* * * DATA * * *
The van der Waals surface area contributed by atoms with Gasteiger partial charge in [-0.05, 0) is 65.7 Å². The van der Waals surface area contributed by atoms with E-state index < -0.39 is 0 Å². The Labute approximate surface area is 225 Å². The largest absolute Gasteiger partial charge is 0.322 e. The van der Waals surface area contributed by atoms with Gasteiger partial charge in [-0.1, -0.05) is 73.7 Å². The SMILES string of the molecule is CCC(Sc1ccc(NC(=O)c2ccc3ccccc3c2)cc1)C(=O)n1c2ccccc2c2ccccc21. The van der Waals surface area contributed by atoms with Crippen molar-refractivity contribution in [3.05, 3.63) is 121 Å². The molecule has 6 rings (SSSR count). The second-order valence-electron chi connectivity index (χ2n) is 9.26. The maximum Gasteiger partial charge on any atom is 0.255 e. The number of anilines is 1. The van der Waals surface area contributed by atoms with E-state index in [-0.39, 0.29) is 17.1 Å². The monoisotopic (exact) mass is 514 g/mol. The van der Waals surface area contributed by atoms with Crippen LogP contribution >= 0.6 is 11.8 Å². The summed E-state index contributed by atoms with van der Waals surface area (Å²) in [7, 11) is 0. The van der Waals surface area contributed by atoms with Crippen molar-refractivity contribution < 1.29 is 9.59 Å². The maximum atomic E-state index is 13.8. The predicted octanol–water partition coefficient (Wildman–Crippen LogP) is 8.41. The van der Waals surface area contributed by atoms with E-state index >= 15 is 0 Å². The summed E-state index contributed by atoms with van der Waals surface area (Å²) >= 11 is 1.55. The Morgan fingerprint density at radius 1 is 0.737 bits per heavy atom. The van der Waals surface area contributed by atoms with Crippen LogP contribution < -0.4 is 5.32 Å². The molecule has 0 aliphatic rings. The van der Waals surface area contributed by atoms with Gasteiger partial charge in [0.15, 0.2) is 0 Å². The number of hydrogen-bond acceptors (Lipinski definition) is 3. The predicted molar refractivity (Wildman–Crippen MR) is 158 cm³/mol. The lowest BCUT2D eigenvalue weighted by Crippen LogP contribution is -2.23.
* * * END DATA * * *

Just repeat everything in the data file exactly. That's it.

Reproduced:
The van der Waals surface area contributed by atoms with Gasteiger partial charge in [-0.05, 0) is 65.7 Å². The van der Waals surface area contributed by atoms with E-state index < -0.39 is 0 Å². The Labute approximate surface area is 225 Å². The largest absolute Gasteiger partial charge is 0.322 e. The van der Waals surface area contributed by atoms with Gasteiger partial charge in [-0.1, -0.05) is 73.7 Å². The SMILES string of the molecule is CCC(Sc1ccc(NC(=O)c2ccc3ccccc3c2)cc1)C(=O)n1c2ccccc2c2ccccc21. The van der Waals surface area contributed by atoms with Crippen molar-refractivity contribution in [3.05, 3.63) is 121 Å². The molecule has 6 rings (SSSR count). The second-order valence-electron chi connectivity index (χ2n) is 9.26. The maximum Gasteiger partial charge on any atom is 0.255 e. The number of anilines is 1. The van der Waals surface area contributed by atoms with E-state index in [-0.39, 0.29) is 17.1 Å². The monoisotopic (exact) mass is 514 g/mol. The van der Waals surface area contributed by atoms with Crippen LogP contribution >= 0.6 is 11.8 Å². The summed E-state index contributed by atoms with van der Waals surface area (Å²) in [7, 11) is 0. The van der Waals surface area contributed by atoms with Crippen molar-refractivity contribution < 1.29 is 9.59 Å². The maximum atomic E-state index is 13.8. The predicted octanol–water partition coefficient (Wildman–Crippen LogP) is 8.41. The van der Waals surface area contributed by atoms with E-state index >= 15 is 0 Å². The summed E-state index contributed by atoms with van der Waals surface area (Å²) >= 11 is 1.55. The Morgan fingerprint density at radius 1 is 0.737 bits per heavy atom. The van der Waals surface area contributed by atoms with Crippen LogP contribution < -0.4 is 5.32 Å². The molecule has 0 aliphatic rings. The van der Waals surface area contributed by atoms with Gasteiger partial charge in [0.15, 0.2) is 0 Å². The number of hydrogen-bond acceptors (Lipinski definition) is 3. The predicted molar refractivity (Wildman–Crippen MR) is 158 cm³/mol. The lowest BCUT2D eigenvalue weighted by Crippen LogP contribution is -2.23.